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Heredity, environment,
and adequate health
care interact
▪ Sedentary lifestyle combined
with genetic predisposition
for diabetes increases
a person’s risk for
developing the disease
 Behavior can tip
balance toward health
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Before a person can change, she or he
must know that the behavior is
a problem and that she or he can
change it
 Examine current health habits
 Think about your behavior
 Talk with friends and family members
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Behavior change:
Lifestyle management
process that involves
cultivating healthy
behaviors and working
to overcome
unhealthy ones
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 Chances of success are greater
if your behavior change goal is simple
▪ Target behavior: Behavior selected as
the object for a behavior change program
 Learn about your target behavior
 Assess how the target behavior
affects your level of wellness
 Find help
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Examining pros and cons of change
 Compare short- and
long-term benefits and costs
 Boost self-efficacy
▪ Self-efficacy: Belief in one’s ability to
take action and perform a specific task
▪ Locus of control: Figurative “place”
person designates as the source of
responsibility for the events in his or her life
▪ Visualization
▪ Self-talk: Person’s internal dialogue
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Boosting self-efficacy
 Role models and
other supportive
individuals

Identify and overcome
barriers to change
 List key obstacles
 Develop a
practical plan
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Precontemplation: No
intention of changing behavior
Contemplation: Intending to
take action within 6 months
Preparation: Planning to
take action within a month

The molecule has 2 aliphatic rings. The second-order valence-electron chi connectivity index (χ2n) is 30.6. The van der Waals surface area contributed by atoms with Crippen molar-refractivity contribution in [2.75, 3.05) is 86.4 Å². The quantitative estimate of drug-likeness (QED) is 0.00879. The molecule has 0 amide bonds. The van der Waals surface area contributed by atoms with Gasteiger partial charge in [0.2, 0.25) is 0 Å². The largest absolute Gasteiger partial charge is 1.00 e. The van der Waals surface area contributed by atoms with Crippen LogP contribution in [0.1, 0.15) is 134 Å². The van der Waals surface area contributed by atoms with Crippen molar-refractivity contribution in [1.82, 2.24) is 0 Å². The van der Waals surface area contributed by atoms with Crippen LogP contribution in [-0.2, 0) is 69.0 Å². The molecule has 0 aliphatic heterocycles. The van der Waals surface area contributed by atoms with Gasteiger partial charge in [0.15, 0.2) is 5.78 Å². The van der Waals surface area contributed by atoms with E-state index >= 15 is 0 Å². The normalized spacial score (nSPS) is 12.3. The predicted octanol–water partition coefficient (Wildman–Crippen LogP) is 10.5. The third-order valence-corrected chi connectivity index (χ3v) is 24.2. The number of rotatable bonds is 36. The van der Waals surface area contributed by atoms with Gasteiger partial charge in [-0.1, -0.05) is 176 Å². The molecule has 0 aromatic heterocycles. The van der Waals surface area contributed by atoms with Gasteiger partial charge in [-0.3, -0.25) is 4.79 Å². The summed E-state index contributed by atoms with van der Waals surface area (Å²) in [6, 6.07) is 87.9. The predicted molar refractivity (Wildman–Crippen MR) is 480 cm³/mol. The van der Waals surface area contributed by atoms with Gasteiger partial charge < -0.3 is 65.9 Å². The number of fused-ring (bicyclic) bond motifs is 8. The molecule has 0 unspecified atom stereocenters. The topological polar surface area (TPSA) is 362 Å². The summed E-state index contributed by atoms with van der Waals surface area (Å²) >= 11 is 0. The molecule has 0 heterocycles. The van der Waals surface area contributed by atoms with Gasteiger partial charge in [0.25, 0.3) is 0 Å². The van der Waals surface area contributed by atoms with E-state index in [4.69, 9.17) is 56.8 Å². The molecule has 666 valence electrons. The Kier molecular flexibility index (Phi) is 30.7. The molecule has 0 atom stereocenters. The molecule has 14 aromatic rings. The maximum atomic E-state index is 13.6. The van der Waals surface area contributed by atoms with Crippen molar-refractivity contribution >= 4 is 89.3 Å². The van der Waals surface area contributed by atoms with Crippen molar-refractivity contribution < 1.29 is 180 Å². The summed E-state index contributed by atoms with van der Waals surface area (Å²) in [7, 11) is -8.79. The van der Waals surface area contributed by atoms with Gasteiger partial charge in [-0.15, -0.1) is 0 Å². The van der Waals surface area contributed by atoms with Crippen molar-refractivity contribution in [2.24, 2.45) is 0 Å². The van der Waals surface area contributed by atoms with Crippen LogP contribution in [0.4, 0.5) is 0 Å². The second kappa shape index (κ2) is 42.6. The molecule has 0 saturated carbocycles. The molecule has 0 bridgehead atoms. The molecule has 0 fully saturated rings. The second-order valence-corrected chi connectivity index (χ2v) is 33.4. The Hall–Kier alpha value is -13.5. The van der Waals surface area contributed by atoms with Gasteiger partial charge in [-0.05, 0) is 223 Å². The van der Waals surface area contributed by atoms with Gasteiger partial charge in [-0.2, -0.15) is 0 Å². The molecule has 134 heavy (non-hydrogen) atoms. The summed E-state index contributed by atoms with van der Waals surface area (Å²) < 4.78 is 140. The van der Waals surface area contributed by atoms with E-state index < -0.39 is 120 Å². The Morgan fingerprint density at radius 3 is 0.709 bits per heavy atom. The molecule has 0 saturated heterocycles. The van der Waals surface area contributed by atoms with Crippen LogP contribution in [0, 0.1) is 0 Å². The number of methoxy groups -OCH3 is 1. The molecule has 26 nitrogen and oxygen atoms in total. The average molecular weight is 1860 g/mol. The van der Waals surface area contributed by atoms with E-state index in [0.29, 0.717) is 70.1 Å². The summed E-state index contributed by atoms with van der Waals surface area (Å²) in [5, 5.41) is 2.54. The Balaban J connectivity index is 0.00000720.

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Action: Outwardly changing
behavior and environment
Maintenance: Successful
behavior change maintained
for 6 months or more
Termination: Exited the cycle of
change and are no longer tempted
to lapse into old behavior
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SOURCE: Adapted from Prochaska, J. O., C. C. Diclemente, and J. C. Norcross. 1992. In
search of how people change. American Psychologist 47(9): 1102– 14. Copyright © 1992 by the
American Psychological Association. Reprinted by permission
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Most people make several
attempts before they
successfully change behavior
 If
▪
▪
▪
a relapse occurs:
Forgive yourself
Give your self credit for progress
Move on
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Monitor behavior and gather data
 Analyze the data and identify patterns
 Be “SMART” about setting goals
 Devise a plan of action
•Get what you need
•Modify your environment
•Control related habits
•Reward yourself
•Involve the people
around you
•Plan for challenges
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
Commitment despite temptations
 Use strategies to make plan work
 Give yourself a pat on the back
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Possible sources of blocked progress:
 Social influences
 Levels of motivation and commitment
 Choice of techniques and level of effort
 Stress barrier
 Procrastinating,
rationalizing, and blaming

Take on your easier problems first, and
build on your success over time
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First attempts at making behavior
changes may never go beyond the
contemplation or preparation stage
Once you’ve started, don’t stop
Assume that health
improvement is forever